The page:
The holiday season should be a wonderful time for friends and family to gather. It should also be a time for everyone within your company to come together and celebrate wrapping up another year as a team.
But the holiday season can also be very stressful at work. One of the sources of this stress is the ugly tug of war over giving staff members holiday bonuses. And why is that so? Because you probably hate having to give an annual bonus that’s based more on obligation than on merit.
It’s not that you’re cheap, but a lot of contractors I’ve worked with have had to take the money out of their own bank accounts — or, even worse, from their own holiday funds — to pay these bonuses. That’s just not right, let alone sustainable.
The other nasty truth we both know is you’re stuck with giving a staff member a certain size bonus (if not more) because, once upon a time, you gave it to them. Now, they may not be producing or be worthy of that bonus like they once were, but you’re stuck because it’s pretty near impossible to take it away or even lower it.
That stinks, and you know I’m right.
So, how do you end this insanity? I have good news: There is an annual holiday bonus program that actually makes sense. But, it makes sense that you start planning for it starting on the first day of the New Year. That means swallow hard, put a smile on your face and pay your arbitrary holiday bonus this year; then, make a vow to never repeat the craziness.
Why can’t you do it this year? It’s too late and you need to put together the details of how it works, educate the team and start with some solid financial work to do it right. And you can’t drag your feet, so start now.
What I teach my clients to do instead of giving out an arbitrary holiday bonus is to implement the “company-wide bonus game.” Everyone on staff participates in this replacement game that ends subjective holiday bonuses by replacing them with team-earned company-wide bonuses based on objective things.
The cool thing is the company-wide bonus game pays them a bonus based on the money they create vs. the money out of your pocket. All my reward games (what I call a part of Sales Coaching) are always based on rewarding the individual and the team on money they create above goal.
Everyone needs to understand how the game is played. This starts with the process you need to use to arrive at the annual company sales goal. We need to do this through the budgeting process so we know goals are being met and the money needed to pay the company-wide bonus is not out of the company’s pockets.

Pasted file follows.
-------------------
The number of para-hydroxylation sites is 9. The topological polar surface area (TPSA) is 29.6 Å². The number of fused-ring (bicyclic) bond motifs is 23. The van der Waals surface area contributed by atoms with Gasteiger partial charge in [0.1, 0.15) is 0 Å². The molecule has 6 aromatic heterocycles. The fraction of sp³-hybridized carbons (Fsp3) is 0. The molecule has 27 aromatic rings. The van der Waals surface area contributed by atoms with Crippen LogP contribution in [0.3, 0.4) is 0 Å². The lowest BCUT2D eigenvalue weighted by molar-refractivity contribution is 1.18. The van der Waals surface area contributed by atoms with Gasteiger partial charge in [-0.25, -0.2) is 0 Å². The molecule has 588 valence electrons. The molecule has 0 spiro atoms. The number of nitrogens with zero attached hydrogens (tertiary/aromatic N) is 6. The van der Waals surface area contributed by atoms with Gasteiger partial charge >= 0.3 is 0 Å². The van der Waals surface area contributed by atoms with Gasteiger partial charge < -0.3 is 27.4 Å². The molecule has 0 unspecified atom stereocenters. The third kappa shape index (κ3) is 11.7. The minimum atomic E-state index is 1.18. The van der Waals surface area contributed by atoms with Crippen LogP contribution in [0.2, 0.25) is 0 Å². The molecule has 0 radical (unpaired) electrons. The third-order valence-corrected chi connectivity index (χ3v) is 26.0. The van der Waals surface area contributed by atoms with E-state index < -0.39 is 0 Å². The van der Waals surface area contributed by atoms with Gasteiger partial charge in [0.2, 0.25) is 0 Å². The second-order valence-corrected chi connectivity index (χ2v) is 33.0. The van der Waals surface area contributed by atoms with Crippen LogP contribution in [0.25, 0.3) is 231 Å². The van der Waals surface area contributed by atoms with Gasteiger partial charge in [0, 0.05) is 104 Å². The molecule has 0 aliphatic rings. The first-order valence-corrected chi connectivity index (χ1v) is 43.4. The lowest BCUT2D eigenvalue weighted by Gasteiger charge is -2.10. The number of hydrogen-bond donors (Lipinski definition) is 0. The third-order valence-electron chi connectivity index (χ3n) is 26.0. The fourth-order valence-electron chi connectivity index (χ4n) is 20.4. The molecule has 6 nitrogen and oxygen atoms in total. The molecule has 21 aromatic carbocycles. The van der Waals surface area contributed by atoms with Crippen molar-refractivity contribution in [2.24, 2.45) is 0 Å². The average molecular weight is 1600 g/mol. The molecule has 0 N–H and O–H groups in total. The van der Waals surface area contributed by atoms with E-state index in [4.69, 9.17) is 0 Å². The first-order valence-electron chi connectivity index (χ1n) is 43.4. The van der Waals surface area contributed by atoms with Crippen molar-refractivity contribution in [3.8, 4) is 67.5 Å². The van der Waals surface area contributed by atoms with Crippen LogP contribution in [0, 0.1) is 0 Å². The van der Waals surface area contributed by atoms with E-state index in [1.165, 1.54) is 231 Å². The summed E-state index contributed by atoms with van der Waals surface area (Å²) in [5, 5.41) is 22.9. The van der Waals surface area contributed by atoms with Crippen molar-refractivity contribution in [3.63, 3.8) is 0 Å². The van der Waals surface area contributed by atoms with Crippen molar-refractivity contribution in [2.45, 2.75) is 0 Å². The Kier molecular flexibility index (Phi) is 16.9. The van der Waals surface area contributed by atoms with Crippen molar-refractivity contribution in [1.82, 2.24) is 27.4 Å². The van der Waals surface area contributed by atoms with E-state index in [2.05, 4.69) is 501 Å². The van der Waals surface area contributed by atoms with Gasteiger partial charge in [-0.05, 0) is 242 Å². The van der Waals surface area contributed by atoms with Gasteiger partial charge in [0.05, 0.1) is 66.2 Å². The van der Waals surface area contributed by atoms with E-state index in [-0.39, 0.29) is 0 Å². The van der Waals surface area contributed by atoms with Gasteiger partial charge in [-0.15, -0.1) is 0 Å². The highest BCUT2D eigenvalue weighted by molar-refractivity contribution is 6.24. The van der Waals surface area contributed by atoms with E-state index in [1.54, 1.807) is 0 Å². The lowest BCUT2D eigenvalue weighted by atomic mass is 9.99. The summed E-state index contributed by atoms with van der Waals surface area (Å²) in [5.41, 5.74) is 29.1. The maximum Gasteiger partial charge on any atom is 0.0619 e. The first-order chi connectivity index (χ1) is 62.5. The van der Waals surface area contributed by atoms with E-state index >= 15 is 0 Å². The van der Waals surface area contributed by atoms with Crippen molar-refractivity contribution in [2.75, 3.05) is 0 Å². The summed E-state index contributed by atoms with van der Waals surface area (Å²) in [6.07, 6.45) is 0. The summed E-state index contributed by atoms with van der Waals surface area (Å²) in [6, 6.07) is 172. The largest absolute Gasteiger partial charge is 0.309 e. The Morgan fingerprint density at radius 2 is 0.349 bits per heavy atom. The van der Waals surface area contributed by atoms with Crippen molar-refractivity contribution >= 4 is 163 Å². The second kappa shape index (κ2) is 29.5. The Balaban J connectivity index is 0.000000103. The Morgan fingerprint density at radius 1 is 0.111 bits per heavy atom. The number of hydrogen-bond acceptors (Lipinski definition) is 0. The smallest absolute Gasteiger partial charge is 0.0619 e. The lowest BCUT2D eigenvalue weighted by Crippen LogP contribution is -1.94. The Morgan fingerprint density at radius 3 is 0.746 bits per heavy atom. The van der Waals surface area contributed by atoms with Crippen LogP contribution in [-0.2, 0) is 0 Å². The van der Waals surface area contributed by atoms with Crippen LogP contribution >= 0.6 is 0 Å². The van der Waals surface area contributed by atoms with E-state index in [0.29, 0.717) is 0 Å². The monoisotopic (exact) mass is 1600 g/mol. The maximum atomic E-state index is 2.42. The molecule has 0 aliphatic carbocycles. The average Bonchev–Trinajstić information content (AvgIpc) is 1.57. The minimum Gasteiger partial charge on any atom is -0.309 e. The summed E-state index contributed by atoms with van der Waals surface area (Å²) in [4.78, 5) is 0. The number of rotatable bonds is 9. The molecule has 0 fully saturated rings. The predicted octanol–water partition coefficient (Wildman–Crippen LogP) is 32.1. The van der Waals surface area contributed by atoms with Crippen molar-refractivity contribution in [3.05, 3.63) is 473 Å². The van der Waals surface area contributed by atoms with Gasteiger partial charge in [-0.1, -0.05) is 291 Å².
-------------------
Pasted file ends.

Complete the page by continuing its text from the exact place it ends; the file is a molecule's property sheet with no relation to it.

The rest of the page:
Typically, the bonus is 2-3% of an individual’s annual salary (commissions don’t count because you can’t know this when you do the budget). Remember, start low by going with 2-3% the first year so you have room to go higher in future years. This number is known and should have already been added into the annual budget — again, why you can’t wait till the holiday season — that was used to arrive at your annual sales goal. If employees hit our annual sales goal and profitability target, they get the bonus, and we’re happy to pay it.
A good company-wide game should address the measurable profitability in an objective way. This profitability goal is the one you used to create your annual budget and your annual sales goal. The cost of providing this special bonus for all full-time staff is an excellent way to bring the company together once a month to talk about how we all play a role in sales and profitability.
A big graph that tracks the progress weekly and monthly makes it more fun and more real. Once again, any reward programs must be self-funded. They are only rewarded based upon hitting the goals, which means they pay themselves the bonus. This game takes you out of having to “motivate” them.
Your employees will understand the benefits of playing the game you describe. Posting it and talking about it is how to obtain this understanding. My desire is that nobody will be better at posting and talking about statistics than you.
The real purpose of a company-wide game is to allow for open discussions about what role a good customer service representative (CSR), a good dispatcher and a good tech play — and how each person is dependent on others to win.
This company game helps the company come together, and your training helps them understand that how the CSR handles the call, how the dispatcher maximizes production and how the tech handles the call all affect the company’s sales and profitability goals — and their own pocket.
It’s a win-win-win for customers, staff and owners alike.
Get started now and make next year’s holiday bonus a “Ho, Ho, Ho!” instead of a “No, No, No!”